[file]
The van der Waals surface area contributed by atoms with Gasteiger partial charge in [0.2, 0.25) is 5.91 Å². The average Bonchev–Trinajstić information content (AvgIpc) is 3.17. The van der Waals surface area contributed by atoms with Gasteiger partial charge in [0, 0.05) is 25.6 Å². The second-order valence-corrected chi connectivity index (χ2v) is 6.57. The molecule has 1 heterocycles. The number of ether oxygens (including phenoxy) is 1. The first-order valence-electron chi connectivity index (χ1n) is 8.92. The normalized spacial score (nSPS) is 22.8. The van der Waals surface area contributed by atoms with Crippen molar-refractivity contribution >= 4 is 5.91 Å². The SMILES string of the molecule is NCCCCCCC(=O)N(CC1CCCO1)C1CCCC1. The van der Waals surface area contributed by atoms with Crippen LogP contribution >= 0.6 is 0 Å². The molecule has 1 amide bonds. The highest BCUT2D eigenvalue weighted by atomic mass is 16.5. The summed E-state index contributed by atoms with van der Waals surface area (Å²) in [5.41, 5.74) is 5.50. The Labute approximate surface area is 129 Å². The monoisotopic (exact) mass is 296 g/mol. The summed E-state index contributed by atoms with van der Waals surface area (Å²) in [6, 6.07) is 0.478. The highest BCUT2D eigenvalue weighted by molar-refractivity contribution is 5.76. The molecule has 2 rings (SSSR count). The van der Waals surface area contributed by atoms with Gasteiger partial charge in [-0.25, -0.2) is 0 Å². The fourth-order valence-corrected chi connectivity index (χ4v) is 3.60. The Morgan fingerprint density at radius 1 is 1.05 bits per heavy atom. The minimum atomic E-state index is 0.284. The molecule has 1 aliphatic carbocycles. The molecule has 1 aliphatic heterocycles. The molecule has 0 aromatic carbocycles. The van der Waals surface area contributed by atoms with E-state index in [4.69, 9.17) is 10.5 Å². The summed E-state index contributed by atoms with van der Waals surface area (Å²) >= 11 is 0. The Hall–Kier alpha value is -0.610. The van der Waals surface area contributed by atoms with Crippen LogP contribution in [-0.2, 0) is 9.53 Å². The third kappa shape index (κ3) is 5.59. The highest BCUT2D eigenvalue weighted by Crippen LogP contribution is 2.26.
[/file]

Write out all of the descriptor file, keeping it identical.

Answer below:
The van der Waals surface area contributed by atoms with Gasteiger partial charge in [0.2, 0.25) is 5.91 Å². The average Bonchev–Trinajstić information content (AvgIpc) is 3.17. The van der Waals surface area contributed by atoms with Gasteiger partial charge in [0, 0.05) is 25.6 Å². The second-order valence-corrected chi connectivity index (χ2v) is 6.57. The molecule has 1 heterocycles. The number of ether oxygens (including phenoxy) is 1. The first-order valence-electron chi connectivity index (χ1n) is 8.92. The normalized spacial score (nSPS) is 22.8. The van der Waals surface area contributed by atoms with Crippen molar-refractivity contribution >= 4 is 5.91 Å². The SMILES string of the molecule is NCCCCCCC(=O)N(CC1CCCO1)C1CCCC1. The van der Waals surface area contributed by atoms with Crippen LogP contribution >= 0.6 is 0 Å². The molecule has 1 amide bonds. The highest BCUT2D eigenvalue weighted by atomic mass is 16.5. The summed E-state index contributed by atoms with van der Waals surface area (Å²) in [5.41, 5.74) is 5.50. The Labute approximate surface area is 129 Å². The monoisotopic (exact) mass is 296 g/mol. The summed E-state index contributed by atoms with van der Waals surface area (Å²) in [6, 6.07) is 0.478. The highest BCUT2D eigenvalue weighted by molar-refractivity contribution is 5.76. The molecule has 2 rings (SSSR count). The van der Waals surface area contributed by atoms with Gasteiger partial charge in [-0.25, -0.2) is 0 Å². The fourth-order valence-corrected chi connectivity index (χ4v) is 3.60. The Morgan fingerprint density at radius 1 is 1.05 bits per heavy atom. The minimum atomic E-state index is 0.284. The molecule has 1 aliphatic carbocycles. The molecule has 1 aliphatic heterocycles. The molecule has 0 aromatic carbocycles. The van der Waals surface area contributed by atoms with E-state index in [4.69, 9.17) is 10.5 Å². The summed E-state index contributed by atoms with van der Waals surface area (Å²) >= 11 is 0. The Hall–Kier alpha value is -0.610. The van der Waals surface area contributed by atoms with Crippen LogP contribution in [-0.2, 0) is 9.53 Å². The third kappa shape index (κ3) is 5.59. The highest BCUT2D eigenvalue weighted by Crippen LogP contribution is 2.26.